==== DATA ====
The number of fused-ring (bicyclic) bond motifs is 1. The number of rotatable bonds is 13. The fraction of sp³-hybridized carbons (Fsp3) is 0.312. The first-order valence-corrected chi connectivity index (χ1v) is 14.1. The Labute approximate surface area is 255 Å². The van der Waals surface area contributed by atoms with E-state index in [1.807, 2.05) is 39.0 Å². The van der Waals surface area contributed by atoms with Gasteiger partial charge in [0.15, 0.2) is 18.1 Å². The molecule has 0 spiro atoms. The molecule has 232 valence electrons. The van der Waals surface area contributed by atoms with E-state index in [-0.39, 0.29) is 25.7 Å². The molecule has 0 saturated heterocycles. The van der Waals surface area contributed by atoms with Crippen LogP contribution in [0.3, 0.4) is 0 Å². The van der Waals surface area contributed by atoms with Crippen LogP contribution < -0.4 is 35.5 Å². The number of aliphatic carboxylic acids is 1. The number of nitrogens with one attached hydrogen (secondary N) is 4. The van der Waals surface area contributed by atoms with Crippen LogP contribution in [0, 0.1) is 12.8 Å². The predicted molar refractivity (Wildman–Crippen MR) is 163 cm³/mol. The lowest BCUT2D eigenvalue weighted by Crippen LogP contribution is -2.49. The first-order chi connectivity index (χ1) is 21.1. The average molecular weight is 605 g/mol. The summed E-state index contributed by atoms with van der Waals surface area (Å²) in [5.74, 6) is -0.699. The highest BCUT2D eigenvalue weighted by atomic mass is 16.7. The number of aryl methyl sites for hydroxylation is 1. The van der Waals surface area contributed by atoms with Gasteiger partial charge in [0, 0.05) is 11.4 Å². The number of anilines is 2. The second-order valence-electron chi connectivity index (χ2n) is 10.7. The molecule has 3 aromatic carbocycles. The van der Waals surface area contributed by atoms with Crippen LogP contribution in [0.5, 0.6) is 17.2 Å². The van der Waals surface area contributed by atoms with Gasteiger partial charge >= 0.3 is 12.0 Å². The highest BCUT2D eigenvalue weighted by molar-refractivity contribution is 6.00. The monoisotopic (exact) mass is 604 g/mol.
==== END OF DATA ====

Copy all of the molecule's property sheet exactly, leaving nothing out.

The number of fused-ring (bicyclic) bond motifs is 1. The number of rotatable bonds is 13. The fraction of sp³-hybridized carbons (Fsp3) is 0.312. The first-order valence-corrected chi connectivity index (χ1v) is 14.1. The Labute approximate surface area is 255 Å². The van der Waals surface area contributed by atoms with E-state index in [1.807, 2.05) is 39.0 Å². The van der Waals surface area contributed by atoms with Gasteiger partial charge in [0.15, 0.2) is 18.1 Å². The molecule has 0 spiro atoms. The molecule has 232 valence electrons. The van der Waals surface area contributed by atoms with E-state index in [-0.39, 0.29) is 25.7 Å². The molecule has 0 saturated heterocycles. The van der Waals surface area contributed by atoms with Crippen LogP contribution in [0.3, 0.4) is 0 Å². The van der Waals surface area contributed by atoms with Crippen LogP contribution < -0.4 is 35.5 Å². The number of aliphatic carboxylic acids is 1. The number of nitrogens with one attached hydrogen (secondary N) is 4. The van der Waals surface area contributed by atoms with Crippen LogP contribution in [0, 0.1) is 12.8 Å². The predicted molar refractivity (Wildman–Crippen MR) is 163 cm³/mol. The lowest BCUT2D eigenvalue weighted by Crippen LogP contribution is -2.49. The first-order chi connectivity index (χ1) is 21.1. The average molecular weight is 605 g/mol. The summed E-state index contributed by atoms with van der Waals surface area (Å²) in [5.74, 6) is -0.699. The highest BCUT2D eigenvalue weighted by atomic mass is 16.7. The number of aryl methyl sites for hydroxylation is 1. The van der Waals surface area contributed by atoms with Gasteiger partial charge in [0, 0.05) is 11.4 Å². The number of anilines is 2. The second-order valence-electron chi connectivity index (χ2n) is 10.7. The molecule has 3 aromatic carbocycles. The van der Waals surface area contributed by atoms with Crippen LogP contribution in [0.5, 0.6) is 17.2 Å². The van der Waals surface area contributed by atoms with Gasteiger partial charge >= 0.3 is 12.0 Å². The highest BCUT2D eigenvalue weighted by molar-refractivity contribution is 6.00. The monoisotopic (exact) mass is 604 g/mol.